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drop the writ
Of prime minister, to issue a request to the head of state to dissolve parliament and (generally) call for new elections. A corruption of the proper term "draw up the writ," it has now passed into common vernacular. Primarily heard in Canada. With members of parliament in open opposition to one another, the prime minister is expected to drop the writ as early as Saturday.
Apparent in a more noticeable or obvious way or to a greater extent. The new blockbuster is really just a simple old story writ large. Come election season, we see all our national concerns writ large.
(one's) writ runs
One has authority, control, or dominance (in or over something). The minister's writ still runs in this part of the country, so he has been seen as the political spokesperson for this issue. The government is struggling to ensure its writ runs in the destabilized region.
Signified, expressed, or embodied with greater magnitude, as in That book on Lincoln is simply an article writ large. [Mid-1600s]
writ largeclear and obvious.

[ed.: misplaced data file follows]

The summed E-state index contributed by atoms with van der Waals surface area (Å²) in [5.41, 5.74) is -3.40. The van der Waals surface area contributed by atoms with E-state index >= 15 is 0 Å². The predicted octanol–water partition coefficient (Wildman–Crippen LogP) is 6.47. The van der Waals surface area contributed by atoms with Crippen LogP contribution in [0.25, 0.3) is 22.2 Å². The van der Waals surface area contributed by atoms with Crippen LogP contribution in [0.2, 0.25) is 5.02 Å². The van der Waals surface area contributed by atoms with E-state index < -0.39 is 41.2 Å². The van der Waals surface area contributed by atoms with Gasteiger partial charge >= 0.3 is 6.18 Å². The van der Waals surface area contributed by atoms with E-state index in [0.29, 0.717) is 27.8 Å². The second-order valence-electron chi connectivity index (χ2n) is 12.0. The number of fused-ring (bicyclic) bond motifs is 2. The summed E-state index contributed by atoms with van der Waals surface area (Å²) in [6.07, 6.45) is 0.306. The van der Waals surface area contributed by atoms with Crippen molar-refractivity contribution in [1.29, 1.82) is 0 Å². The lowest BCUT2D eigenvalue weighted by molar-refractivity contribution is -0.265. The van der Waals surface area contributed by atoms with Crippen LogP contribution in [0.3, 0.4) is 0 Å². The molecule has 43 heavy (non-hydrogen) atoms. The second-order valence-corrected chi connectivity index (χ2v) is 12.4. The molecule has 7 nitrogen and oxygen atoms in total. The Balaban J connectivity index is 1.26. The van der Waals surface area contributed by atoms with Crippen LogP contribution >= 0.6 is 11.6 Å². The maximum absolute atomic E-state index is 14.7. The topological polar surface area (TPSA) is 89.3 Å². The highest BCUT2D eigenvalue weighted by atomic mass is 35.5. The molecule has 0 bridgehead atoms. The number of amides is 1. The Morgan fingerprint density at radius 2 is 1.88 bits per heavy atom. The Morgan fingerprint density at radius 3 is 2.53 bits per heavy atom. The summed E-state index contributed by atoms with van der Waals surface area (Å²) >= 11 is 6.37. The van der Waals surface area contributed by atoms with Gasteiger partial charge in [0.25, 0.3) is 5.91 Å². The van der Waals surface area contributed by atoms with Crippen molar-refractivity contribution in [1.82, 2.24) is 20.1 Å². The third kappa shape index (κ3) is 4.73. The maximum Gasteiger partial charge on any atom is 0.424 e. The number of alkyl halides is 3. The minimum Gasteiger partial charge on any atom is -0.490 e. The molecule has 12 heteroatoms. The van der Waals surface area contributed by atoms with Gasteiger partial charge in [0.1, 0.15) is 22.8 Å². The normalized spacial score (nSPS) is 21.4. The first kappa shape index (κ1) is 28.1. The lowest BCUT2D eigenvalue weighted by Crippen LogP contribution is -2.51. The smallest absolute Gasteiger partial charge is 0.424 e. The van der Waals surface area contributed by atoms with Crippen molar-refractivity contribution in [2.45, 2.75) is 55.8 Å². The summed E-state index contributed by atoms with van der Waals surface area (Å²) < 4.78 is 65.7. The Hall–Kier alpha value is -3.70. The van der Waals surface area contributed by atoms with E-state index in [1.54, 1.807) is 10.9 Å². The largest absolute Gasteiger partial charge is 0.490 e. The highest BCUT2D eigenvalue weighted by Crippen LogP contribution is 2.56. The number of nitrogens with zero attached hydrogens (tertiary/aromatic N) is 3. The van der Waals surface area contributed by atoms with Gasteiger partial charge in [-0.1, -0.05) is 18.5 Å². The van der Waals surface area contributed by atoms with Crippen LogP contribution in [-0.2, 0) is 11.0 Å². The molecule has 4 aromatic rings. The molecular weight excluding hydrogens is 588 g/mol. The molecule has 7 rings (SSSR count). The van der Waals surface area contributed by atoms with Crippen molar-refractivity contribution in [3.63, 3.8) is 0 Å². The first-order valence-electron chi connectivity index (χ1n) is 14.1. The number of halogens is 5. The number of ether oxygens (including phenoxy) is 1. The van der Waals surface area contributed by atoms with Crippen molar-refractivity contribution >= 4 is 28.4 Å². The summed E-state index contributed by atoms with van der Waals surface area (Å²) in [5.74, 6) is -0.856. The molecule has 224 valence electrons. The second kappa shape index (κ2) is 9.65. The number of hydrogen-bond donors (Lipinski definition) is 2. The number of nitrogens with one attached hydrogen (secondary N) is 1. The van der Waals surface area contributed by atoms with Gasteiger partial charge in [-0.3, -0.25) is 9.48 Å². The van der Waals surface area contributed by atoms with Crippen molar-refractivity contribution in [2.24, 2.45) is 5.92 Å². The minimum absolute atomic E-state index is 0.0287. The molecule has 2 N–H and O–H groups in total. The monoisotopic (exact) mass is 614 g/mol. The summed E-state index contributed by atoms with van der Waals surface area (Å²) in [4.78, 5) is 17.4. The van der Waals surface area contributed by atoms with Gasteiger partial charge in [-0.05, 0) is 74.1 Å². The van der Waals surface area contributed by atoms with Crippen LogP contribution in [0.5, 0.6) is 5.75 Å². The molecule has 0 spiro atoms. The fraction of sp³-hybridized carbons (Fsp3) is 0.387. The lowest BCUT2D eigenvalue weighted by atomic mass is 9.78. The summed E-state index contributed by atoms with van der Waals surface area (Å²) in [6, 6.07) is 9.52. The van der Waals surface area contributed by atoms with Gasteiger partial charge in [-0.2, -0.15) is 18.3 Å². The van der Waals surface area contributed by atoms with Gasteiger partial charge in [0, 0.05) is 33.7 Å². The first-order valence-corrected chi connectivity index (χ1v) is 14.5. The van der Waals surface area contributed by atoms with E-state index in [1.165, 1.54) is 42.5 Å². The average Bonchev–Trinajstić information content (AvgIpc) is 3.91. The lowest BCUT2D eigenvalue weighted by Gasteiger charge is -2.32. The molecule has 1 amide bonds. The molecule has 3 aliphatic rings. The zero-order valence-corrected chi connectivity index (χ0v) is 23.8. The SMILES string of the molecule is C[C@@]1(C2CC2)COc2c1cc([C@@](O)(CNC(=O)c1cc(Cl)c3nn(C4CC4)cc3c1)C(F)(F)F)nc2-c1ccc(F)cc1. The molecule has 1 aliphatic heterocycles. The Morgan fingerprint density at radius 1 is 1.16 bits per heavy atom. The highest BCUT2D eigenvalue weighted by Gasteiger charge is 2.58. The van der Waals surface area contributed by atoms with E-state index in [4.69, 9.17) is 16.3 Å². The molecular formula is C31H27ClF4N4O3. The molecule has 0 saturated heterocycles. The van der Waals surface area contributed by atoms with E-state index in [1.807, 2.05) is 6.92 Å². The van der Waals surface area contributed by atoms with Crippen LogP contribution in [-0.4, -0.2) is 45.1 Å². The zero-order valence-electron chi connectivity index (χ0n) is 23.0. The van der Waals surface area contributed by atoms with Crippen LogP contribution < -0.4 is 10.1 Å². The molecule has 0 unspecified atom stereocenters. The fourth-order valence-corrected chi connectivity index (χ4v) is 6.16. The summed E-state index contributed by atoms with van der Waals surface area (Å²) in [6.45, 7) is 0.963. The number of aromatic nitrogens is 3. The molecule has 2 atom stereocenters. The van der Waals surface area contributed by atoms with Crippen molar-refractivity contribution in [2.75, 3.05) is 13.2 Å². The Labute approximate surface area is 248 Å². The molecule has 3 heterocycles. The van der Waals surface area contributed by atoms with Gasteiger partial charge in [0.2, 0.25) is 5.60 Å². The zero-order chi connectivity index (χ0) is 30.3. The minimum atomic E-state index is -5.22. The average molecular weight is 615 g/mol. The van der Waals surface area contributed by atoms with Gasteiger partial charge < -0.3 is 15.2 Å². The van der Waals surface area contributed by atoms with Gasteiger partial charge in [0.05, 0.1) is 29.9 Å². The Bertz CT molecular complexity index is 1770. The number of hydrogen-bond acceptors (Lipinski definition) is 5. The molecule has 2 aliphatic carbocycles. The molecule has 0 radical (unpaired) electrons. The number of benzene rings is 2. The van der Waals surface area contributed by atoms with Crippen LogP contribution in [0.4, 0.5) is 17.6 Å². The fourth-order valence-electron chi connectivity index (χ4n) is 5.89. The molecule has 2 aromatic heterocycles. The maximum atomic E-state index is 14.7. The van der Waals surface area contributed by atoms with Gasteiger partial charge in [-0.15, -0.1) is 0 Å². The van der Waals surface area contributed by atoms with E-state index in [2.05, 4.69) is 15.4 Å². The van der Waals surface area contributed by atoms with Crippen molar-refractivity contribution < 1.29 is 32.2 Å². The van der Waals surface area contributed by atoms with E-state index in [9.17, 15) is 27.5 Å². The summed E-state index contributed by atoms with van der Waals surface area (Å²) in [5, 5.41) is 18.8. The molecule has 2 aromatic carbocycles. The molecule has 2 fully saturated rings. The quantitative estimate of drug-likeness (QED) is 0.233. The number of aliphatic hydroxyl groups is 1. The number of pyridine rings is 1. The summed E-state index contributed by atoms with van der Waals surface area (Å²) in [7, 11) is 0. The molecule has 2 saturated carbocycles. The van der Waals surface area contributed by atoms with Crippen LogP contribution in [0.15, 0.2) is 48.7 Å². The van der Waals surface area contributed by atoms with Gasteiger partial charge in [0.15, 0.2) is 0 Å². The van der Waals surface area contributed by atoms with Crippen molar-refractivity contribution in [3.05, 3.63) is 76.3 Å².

The literal sense of written in large characters has long fallen out of use. As the past participle of write , writ has been superseded by written except in this phrase and analogous phrases such as writ small .
1994 Time Voters fear the future, which looks to them like the present writ large: more concern about crime, more economic pressure on their families, more of that unnerving sound of something eating away at the edges of their lives.
your writ runsyou have authority of a specified extent or kind.
1 easy to see or understand: Mistrust was writ large on her face.
2 (used after a noun) being a larger or more obvious example of the thing mentioned: The party’s new philosophies are little more than their old beliefs writ large.
Writ in this idiom means written.
Signified, expressed, or embodied in a greater or more prominent magnitude or degree: "The man was no more than the boy writ large" (George Eliot).